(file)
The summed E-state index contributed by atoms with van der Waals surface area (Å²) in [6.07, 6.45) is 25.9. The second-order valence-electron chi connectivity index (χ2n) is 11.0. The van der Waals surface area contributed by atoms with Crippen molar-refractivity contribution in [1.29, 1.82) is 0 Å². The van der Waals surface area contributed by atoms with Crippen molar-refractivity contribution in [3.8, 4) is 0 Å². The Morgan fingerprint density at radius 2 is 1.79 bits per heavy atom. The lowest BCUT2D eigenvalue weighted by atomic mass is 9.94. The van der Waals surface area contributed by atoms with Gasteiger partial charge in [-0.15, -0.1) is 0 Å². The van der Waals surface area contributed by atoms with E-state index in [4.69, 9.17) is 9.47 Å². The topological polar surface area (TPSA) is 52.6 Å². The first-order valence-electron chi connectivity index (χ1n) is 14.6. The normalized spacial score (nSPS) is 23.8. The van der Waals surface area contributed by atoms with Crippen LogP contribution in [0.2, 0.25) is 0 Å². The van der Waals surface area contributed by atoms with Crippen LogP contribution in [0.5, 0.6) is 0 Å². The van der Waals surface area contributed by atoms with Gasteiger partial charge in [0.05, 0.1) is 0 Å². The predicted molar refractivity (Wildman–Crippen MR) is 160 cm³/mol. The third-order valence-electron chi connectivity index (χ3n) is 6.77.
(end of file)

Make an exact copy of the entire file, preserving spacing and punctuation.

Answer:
The summed E-state index contributed by atoms with van der Waals surface area (Å²) in [6.07, 6.45) is 25.9. The second-order valence-electron chi connectivity index (χ2n) is 11.0. The van der Waals surface area contributed by atoms with Crippen molar-refractivity contribution in [1.29, 1.82) is 0 Å². The van der Waals surface area contributed by atoms with Crippen molar-refractivity contribution in [3.8, 4) is 0 Å². The Morgan fingerprint density at radius 2 is 1.79 bits per heavy atom. The lowest BCUT2D eigenvalue weighted by atomic mass is 9.94. The van der Waals surface area contributed by atoms with Gasteiger partial charge in [-0.15, -0.1) is 0 Å². The van der Waals surface area contributed by atoms with E-state index in [4.69, 9.17) is 9.47 Å². The topological polar surface area (TPSA) is 52.6 Å². The first-order valence-electron chi connectivity index (χ1n) is 14.6. The normalized spacial score (nSPS) is 23.8. The van der Waals surface area contributed by atoms with Crippen LogP contribution in [0.2, 0.25) is 0 Å². The van der Waals surface area contributed by atoms with Crippen LogP contribution in [0.5, 0.6) is 0 Å². The van der Waals surface area contributed by atoms with Gasteiger partial charge in [0.05, 0.1) is 0 Å². The predicted molar refractivity (Wildman–Crippen MR) is 160 cm³/mol. The third-order valence-electron chi connectivity index (χ3n) is 6.77.